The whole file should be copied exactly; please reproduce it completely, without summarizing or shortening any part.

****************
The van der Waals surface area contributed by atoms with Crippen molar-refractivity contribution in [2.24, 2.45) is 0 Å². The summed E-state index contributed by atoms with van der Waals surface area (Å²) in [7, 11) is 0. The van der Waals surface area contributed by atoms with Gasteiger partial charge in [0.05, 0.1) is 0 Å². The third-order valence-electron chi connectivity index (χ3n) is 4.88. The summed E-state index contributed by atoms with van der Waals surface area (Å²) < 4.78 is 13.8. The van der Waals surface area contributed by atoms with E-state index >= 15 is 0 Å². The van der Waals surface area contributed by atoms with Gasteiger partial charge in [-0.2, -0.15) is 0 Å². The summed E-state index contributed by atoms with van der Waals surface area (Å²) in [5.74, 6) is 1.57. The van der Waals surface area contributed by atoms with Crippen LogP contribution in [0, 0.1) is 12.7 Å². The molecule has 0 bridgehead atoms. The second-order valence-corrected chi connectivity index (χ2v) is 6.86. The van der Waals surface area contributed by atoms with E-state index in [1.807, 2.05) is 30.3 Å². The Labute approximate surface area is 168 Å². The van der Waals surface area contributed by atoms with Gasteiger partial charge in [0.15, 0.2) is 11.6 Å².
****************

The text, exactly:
The van der Waals surface area contributed by atoms with Crippen molar-refractivity contribution in [2.24, 2.45) is 0 Å². The summed E-state index contributed by atoms with van der Waals surface area (Å²) in [7, 11) is 0. The van der Waals surface area contributed by atoms with Gasteiger partial charge in [0.05, 0.1) is 0 Å². The third-order valence-electron chi connectivity index (χ3n) is 4.88. The summed E-state index contributed by atoms with van der Waals surface area (Å²) < 4.78 is 13.8. The van der Waals surface area contributed by atoms with E-state index >= 15 is 0 Å². The van der Waals surface area contributed by atoms with Gasteiger partial charge in [-0.2, -0.15) is 0 Å². The summed E-state index contributed by atoms with van der Waals surface area (Å²) in [5.74, 6) is 1.57. The van der Waals surface area contributed by atoms with Crippen LogP contribution in [0, 0.1) is 12.7 Å². The molecule has 0 bridgehead atoms. The second-order valence-corrected chi connectivity index (χ2v) is 6.86. The van der Waals surface area contributed by atoms with E-state index in [1.807, 2.05) is 30.3 Å². The Labute approximate surface area is 168 Å². The van der Waals surface area contributed by atoms with Gasteiger partial charge in [0.15, 0.2) is 11.6 Å².